I’ve always had that, but my dream was to be that resource person. And I worked for several corporate firms in being [inaudible 00:07:38] the main one that I thought I was going to retire from was insurance industry of AAA Insurance, but with changes in corporate, what corporate America does, it didn’t happen that way. So thank God that I had went to school and at that particular time I had got into real estate, because even though when I was younger, that’s what we would do. My mom would take us to houses, take a look at what they were, and I always dreamed about being and helping. Passed my real estate license and was fortunate, started a new home sales, and he was making sure that we were being represented. And of course, market crashed, had to go do something else, so there was nothing to be had in the real estate market.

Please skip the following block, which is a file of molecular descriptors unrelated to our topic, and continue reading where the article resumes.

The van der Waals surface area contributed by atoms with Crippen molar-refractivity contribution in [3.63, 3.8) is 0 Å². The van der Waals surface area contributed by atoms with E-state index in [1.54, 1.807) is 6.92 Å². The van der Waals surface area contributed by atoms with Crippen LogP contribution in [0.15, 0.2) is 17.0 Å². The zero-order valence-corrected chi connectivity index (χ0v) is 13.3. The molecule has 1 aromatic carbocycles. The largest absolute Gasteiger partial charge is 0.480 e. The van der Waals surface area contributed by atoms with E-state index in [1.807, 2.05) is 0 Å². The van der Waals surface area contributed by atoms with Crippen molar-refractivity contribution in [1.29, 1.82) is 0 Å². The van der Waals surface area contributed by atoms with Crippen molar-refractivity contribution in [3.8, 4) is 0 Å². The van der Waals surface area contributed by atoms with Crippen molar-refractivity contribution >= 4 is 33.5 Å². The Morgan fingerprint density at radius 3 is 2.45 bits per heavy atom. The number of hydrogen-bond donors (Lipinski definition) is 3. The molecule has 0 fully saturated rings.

I was again, fortunate, I had to go back to the Bay area, but I was fortunate in acquiring a position was a company that was contracted with HUD, which is Housing and Urban Development as a compliance officer. So I was a compliance officer for Section 8 and I did that for two years to make sure that they were in decent, safe, sanitary, even though I was still in the industry of real estate, I was just on a different spectrum. And I worked that until six years in, but of course, about what I say about corporate America and being the color that we are, and I was discriminated against. Not once, twice. And the second time I said, “No, we’re not going to do this.” I stood up and fought for my right. And at that particular time when everything was said and done, I decided that… And that was back in 2014. And my dream back in 2005 was to be that resource, that resource person to us, to everybody.